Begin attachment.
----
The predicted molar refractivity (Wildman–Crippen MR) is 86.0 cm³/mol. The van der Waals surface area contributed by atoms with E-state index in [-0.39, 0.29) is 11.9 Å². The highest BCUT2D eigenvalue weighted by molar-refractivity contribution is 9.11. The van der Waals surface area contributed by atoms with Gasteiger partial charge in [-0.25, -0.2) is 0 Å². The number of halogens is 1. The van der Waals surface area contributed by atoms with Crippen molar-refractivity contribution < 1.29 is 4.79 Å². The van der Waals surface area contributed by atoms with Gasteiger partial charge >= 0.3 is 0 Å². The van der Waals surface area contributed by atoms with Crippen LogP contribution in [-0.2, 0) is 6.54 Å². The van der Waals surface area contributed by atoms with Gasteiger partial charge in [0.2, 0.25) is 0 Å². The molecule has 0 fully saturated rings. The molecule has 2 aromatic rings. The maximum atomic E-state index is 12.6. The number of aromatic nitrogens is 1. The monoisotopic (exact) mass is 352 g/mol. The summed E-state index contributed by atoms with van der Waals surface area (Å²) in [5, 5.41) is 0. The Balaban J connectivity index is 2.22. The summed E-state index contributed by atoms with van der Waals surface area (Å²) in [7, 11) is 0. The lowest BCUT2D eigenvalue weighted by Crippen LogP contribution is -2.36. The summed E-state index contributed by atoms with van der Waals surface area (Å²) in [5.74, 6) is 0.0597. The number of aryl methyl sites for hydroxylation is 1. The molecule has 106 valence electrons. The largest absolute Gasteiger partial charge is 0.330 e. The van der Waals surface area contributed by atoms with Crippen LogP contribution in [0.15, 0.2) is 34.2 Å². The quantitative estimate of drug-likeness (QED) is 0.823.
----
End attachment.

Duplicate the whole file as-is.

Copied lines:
The predicted molar refractivity (Wildman–Crippen MR) is 86.0 cm³/mol. The van der Waals surface area contributed by atoms with E-state index in [-0.39, 0.29) is 11.9 Å². The highest BCUT2D eigenvalue weighted by molar-refractivity contribution is 9.11. The van der Waals surface area contributed by atoms with Gasteiger partial charge in [-0.25, -0.2) is 0 Å². The number of halogens is 1. The van der Waals surface area contributed by atoms with Crippen molar-refractivity contribution < 1.29 is 4.79 Å². The van der Waals surface area contributed by atoms with Gasteiger partial charge >= 0.3 is 0 Å². The van der Waals surface area contributed by atoms with Crippen LogP contribution in [-0.2, 0) is 6.54 Å². The van der Waals surface area contributed by atoms with Gasteiger partial charge in [0.2, 0.25) is 0 Å². The molecule has 0 fully saturated rings. The molecule has 2 aromatic rings. The maximum atomic E-state index is 12.6. The number of aromatic nitrogens is 1. The monoisotopic (exact) mass is 352 g/mol. The summed E-state index contributed by atoms with van der Waals surface area (Å²) in [5, 5.41) is 0. The Balaban J connectivity index is 2.22. The summed E-state index contributed by atoms with van der Waals surface area (Å²) in [7, 11) is 0. The lowest BCUT2D eigenvalue weighted by Crippen LogP contribution is -2.36. The summed E-state index contributed by atoms with van der Waals surface area (Å²) in [5.74, 6) is 0.0597. The number of aryl methyl sites for hydroxylation is 1. The molecule has 106 valence electrons. The largest absolute Gasteiger partial charge is 0.330 e. The van der Waals surface area contributed by atoms with Crippen LogP contribution in [0.15, 0.2) is 34.2 Å². The quantitative estimate of drug-likeness (QED) is 0.823.